GDC 2012: Facebook Shares Secrets to Social Game Success
Facebook games are still a big business, and a Facebook executive showed us how they make money.
You can deny it all you want, but Facebook is a major component of the gaming industry. 60 million people discover apps and games every month via Facebook. The massive social network paid $1.4 billion (that's a "B" people) to developers in 2011. At the Facebook headquarters, there are more than 40 people on the games team alone with the sole purpose to drive distribution for games. Even though most people play Facebook games on their PC, mobile development is becoming a bigger part of the gaming pie, according to Gareth Davis, Platform Manager at Facebook speaking at a panel at GDC 2012. But whether you play on a phone or on your PC, there are proven techniques to get people to drop money on Cash Cow: The Facebook Game.
One of the most important ways in which Facebook keeps players engaged is through a comprehensive gathering of data. Every game you play and every action you take in those games is measured in real-time and reviewed every single day. New features go through thorough testing constantly. Every cow you click adds up into a massive amount of data for game companies to sort through. And they do. Oh, do they love your clicks.
Designers use in-game effects in order to appeal to customers. Daily spins and daily bonuses are part of ways to engage you as the user. But the biggest way for games to cut through the clutter is to allow you to talk with your friends. When your best friend plays a move in a game on Facebook, you're very likely to come back to play that game.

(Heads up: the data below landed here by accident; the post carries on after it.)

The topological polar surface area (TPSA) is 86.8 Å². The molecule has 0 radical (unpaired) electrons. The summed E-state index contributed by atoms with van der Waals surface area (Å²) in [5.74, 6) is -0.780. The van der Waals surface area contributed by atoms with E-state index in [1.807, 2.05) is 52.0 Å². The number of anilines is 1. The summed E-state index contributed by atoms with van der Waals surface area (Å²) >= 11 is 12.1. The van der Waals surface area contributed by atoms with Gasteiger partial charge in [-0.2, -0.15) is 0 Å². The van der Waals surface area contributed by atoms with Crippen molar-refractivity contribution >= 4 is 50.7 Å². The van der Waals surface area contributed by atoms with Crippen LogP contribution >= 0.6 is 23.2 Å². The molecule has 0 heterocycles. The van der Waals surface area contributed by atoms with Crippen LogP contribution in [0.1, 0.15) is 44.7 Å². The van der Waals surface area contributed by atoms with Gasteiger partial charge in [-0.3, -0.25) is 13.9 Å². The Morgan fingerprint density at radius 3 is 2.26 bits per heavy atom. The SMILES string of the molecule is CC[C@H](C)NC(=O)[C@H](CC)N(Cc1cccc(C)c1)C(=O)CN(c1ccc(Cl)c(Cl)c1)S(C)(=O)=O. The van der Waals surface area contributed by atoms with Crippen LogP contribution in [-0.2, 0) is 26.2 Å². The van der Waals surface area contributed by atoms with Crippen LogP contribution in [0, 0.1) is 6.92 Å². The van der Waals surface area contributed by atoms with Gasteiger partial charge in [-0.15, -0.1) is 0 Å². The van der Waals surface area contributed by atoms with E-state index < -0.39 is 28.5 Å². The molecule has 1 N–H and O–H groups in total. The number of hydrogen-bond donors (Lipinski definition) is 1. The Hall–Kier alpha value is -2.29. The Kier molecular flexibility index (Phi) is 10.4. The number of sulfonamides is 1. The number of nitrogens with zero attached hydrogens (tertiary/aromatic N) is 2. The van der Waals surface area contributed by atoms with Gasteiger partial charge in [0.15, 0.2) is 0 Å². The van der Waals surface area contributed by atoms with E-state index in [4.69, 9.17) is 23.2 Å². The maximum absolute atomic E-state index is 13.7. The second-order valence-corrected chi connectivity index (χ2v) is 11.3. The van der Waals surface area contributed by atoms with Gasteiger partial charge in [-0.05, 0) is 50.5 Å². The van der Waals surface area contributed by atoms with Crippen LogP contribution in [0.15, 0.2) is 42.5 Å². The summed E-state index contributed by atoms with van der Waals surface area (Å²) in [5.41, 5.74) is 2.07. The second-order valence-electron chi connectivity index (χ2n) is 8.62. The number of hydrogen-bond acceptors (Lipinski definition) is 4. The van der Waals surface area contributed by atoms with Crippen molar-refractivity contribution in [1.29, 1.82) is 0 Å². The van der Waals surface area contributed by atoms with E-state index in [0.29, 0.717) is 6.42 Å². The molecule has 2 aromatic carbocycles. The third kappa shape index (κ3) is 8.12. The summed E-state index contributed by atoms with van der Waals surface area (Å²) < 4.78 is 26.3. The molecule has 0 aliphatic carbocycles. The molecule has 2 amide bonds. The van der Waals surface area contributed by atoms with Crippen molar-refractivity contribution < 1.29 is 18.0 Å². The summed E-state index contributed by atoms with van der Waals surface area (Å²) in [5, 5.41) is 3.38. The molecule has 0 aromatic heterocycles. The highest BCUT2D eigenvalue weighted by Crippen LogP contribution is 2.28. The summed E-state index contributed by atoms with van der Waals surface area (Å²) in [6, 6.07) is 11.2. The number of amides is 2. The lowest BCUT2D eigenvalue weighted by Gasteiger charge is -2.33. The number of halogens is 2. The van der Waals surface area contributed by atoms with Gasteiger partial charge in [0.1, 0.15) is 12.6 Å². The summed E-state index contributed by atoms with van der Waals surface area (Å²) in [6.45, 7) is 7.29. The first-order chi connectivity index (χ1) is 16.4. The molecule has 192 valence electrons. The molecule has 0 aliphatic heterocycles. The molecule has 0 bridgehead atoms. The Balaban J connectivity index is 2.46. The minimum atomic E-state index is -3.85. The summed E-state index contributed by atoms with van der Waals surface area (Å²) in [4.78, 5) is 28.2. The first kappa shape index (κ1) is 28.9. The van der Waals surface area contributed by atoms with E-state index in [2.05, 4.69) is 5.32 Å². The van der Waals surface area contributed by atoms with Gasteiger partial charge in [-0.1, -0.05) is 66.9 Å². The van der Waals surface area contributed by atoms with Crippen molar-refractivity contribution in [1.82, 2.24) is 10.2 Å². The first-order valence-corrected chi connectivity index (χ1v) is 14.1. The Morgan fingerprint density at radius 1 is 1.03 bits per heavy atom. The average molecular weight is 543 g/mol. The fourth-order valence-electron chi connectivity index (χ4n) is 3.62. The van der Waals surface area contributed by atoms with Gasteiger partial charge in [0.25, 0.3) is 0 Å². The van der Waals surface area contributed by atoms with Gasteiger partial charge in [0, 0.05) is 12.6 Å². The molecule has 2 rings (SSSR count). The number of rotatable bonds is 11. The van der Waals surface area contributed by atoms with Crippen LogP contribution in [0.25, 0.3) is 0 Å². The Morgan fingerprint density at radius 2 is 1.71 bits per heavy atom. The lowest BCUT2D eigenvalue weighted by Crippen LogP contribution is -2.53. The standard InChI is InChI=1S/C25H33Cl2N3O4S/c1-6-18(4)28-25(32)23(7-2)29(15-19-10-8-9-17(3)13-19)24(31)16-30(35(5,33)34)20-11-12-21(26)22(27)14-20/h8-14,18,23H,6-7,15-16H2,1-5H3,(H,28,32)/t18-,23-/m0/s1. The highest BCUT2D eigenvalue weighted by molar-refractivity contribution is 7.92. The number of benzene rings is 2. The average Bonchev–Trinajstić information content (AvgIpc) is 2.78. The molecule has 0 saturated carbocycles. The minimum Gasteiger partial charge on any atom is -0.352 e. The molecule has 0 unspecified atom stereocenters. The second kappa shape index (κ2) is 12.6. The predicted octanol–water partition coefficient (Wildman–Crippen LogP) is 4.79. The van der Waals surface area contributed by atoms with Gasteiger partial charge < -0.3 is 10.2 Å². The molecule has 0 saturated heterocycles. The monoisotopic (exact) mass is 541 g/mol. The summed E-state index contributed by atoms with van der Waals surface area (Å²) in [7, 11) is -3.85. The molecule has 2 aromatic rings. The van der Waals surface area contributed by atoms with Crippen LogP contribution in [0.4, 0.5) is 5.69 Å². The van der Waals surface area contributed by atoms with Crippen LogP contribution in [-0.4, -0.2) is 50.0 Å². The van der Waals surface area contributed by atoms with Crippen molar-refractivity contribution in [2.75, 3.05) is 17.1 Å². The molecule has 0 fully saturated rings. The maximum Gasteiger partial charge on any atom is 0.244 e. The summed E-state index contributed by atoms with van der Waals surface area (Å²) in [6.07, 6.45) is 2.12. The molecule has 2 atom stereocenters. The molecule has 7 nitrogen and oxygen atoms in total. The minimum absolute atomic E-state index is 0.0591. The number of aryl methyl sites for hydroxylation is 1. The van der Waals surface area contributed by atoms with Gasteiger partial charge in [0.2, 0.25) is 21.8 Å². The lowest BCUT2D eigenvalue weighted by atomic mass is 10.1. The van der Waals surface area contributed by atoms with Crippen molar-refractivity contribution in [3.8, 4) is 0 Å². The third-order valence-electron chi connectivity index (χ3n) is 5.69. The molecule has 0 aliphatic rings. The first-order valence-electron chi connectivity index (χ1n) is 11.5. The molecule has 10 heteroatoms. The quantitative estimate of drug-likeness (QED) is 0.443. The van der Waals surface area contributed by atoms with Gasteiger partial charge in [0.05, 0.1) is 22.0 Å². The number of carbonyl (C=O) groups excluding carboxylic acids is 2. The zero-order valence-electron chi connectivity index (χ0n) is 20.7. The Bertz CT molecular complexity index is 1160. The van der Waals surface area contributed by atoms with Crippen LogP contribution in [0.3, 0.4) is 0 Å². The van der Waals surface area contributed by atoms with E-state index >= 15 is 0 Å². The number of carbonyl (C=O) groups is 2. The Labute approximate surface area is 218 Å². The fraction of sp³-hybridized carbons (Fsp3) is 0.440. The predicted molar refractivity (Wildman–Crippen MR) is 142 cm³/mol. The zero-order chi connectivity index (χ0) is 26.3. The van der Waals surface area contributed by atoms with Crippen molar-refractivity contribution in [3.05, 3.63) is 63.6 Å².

"People are the key to engagement," said Davis.
The point of all of this is to help developers make their money and the next time you go to that virtual store, think twice about what you see. There's a science behind what items are in the store, what actually sells, and the pricing for items. There will always be very low purchases (impulse-buy items, just like at the check-out line in a grocery store). But there are also those $200+ items for the whales that, believe it or not, are also regularly purchased. And pay particularly close attention to discounts - they lead to spikes in purchases.
Davis also emphasized that utilizing things like Facebook's Open Graph and the new frictionless requests and invites are all best practices to getting a game noticed. Social design is another huge element - you're very likely to engage with a piece of content if it has your friend's name and face by it. Diamond Dash, Bejeweled Blitz, and Words with Friends are all games that cleverly bring the name and picture of your friend's face to the forefront.
In the end, it comes back to getting you and your friends playing. You're going to have more fun and be more engaged when you're playing games with friends you know. After all, it's not called Words with Friends for nothing.
Soooo they basically use the same business model as Steam?